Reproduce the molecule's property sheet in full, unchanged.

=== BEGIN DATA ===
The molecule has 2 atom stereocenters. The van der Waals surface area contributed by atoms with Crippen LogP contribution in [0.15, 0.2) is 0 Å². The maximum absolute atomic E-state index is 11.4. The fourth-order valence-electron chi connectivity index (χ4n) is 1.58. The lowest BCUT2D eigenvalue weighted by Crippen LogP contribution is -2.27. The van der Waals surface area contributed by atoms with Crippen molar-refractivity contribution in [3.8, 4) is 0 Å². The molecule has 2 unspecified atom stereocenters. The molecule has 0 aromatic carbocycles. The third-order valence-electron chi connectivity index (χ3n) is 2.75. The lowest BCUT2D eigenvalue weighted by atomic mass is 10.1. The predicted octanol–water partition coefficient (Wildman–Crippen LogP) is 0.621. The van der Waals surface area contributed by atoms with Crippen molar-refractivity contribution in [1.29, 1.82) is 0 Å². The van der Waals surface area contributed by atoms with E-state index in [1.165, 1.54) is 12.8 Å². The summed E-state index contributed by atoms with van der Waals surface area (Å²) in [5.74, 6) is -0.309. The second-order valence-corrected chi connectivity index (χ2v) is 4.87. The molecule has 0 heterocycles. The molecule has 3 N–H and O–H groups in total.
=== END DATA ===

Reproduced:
The molecule has 2 atom stereocenters. The van der Waals surface area contributed by atoms with Crippen LogP contribution in [0.15, 0.2) is 0 Å². The maximum absolute atomic E-state index is 11.4. The fourth-order valence-electron chi connectivity index (χ4n) is 1.58. The lowest BCUT2D eigenvalue weighted by Crippen LogP contribution is -2.27. The van der Waals surface area contributed by atoms with Crippen molar-refractivity contribution in [3.8, 4) is 0 Å². The molecule has 2 unspecified atom stereocenters. The molecule has 0 aromatic carbocycles. The third-order valence-electron chi connectivity index (χ3n) is 2.75. The lowest BCUT2D eigenvalue weighted by atomic mass is 10.1. The predicted octanol–water partition coefficient (Wildman–Crippen LogP) is 0.621. The van der Waals surface area contributed by atoms with Crippen molar-refractivity contribution in [1.29, 1.82) is 0 Å². The van der Waals surface area contributed by atoms with E-state index in [1.165, 1.54) is 12.8 Å². The summed E-state index contributed by atoms with van der Waals surface area (Å²) in [5.74, 6) is -0.309. The second-order valence-corrected chi connectivity index (χ2v) is 4.87. The molecule has 0 heterocycles. The molecule has 3 N–H and O–H groups in total.